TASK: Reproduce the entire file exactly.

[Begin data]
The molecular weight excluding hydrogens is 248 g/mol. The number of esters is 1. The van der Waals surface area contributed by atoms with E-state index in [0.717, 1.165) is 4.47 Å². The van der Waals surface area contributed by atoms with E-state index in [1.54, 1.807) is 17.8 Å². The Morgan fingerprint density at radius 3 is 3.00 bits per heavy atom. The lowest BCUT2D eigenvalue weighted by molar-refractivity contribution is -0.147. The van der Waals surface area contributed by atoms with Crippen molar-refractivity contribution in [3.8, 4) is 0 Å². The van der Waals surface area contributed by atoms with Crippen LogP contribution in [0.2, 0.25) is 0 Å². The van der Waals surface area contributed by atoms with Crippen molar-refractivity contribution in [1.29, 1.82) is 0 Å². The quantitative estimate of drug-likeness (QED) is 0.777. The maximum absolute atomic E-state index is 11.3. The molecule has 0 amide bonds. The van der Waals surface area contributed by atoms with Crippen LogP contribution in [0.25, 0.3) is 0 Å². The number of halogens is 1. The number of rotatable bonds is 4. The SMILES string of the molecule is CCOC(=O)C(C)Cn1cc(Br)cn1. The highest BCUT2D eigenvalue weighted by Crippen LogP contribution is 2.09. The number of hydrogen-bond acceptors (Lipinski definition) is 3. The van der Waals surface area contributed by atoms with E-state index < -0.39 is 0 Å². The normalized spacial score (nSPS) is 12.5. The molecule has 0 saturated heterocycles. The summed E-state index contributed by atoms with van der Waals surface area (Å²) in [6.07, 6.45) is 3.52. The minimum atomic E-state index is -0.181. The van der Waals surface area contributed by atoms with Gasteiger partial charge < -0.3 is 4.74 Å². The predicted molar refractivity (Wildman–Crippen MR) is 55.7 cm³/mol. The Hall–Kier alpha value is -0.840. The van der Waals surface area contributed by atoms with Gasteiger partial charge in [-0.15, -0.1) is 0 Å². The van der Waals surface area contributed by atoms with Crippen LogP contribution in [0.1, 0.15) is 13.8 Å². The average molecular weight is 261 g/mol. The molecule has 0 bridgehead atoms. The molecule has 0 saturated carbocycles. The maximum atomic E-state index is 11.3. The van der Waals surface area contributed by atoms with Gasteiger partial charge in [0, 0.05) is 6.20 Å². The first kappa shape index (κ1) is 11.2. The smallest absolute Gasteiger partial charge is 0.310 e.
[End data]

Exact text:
The molecular weight excluding hydrogens is 248 g/mol. The number of esters is 1. The van der Waals surface area contributed by atoms with E-state index in [0.717, 1.165) is 4.47 Å². The van der Waals surface area contributed by atoms with E-state index in [1.54, 1.807) is 17.8 Å². The Morgan fingerprint density at radius 3 is 3.00 bits per heavy atom. The lowest BCUT2D eigenvalue weighted by molar-refractivity contribution is -0.147. The van der Waals surface area contributed by atoms with Crippen molar-refractivity contribution in [3.8, 4) is 0 Å². The van der Waals surface area contributed by atoms with Crippen LogP contribution in [0.2, 0.25) is 0 Å². The van der Waals surface area contributed by atoms with Crippen molar-refractivity contribution in [1.29, 1.82) is 0 Å². The quantitative estimate of drug-likeness (QED) is 0.777. The maximum absolute atomic E-state index is 11.3. The molecule has 0 amide bonds. The van der Waals surface area contributed by atoms with Crippen LogP contribution in [0.25, 0.3) is 0 Å². The number of halogens is 1. The number of rotatable bonds is 4. The SMILES string of the molecule is CCOC(=O)C(C)Cn1cc(Br)cn1. The highest BCUT2D eigenvalue weighted by Crippen LogP contribution is 2.09. The number of hydrogen-bond acceptors (Lipinski definition) is 3. The van der Waals surface area contributed by atoms with E-state index < -0.39 is 0 Å². The normalized spacial score (nSPS) is 12.5. The molecule has 0 saturated heterocycles. The summed E-state index contributed by atoms with van der Waals surface area (Å²) in [6.07, 6.45) is 3.52. The minimum atomic E-state index is -0.181. The van der Waals surface area contributed by atoms with Gasteiger partial charge < -0.3 is 4.74 Å². The predicted molar refractivity (Wildman–Crippen MR) is 55.7 cm³/mol. The Hall–Kier alpha value is -0.840. The van der Waals surface area contributed by atoms with Gasteiger partial charge in [-0.15, -0.1) is 0 Å². The van der Waals surface area contributed by atoms with Crippen LogP contribution in [0.1, 0.15) is 13.8 Å². The average molecular weight is 261 g/mol. The molecule has 0 bridgehead atoms. The molecule has 0 saturated carbocycles. The maximum atomic E-state index is 11.3. The van der Waals surface area contributed by atoms with Gasteiger partial charge in [0, 0.05) is 6.20 Å². The first kappa shape index (κ1) is 11.2. The smallest absolute Gasteiger partial charge is 0.310 e.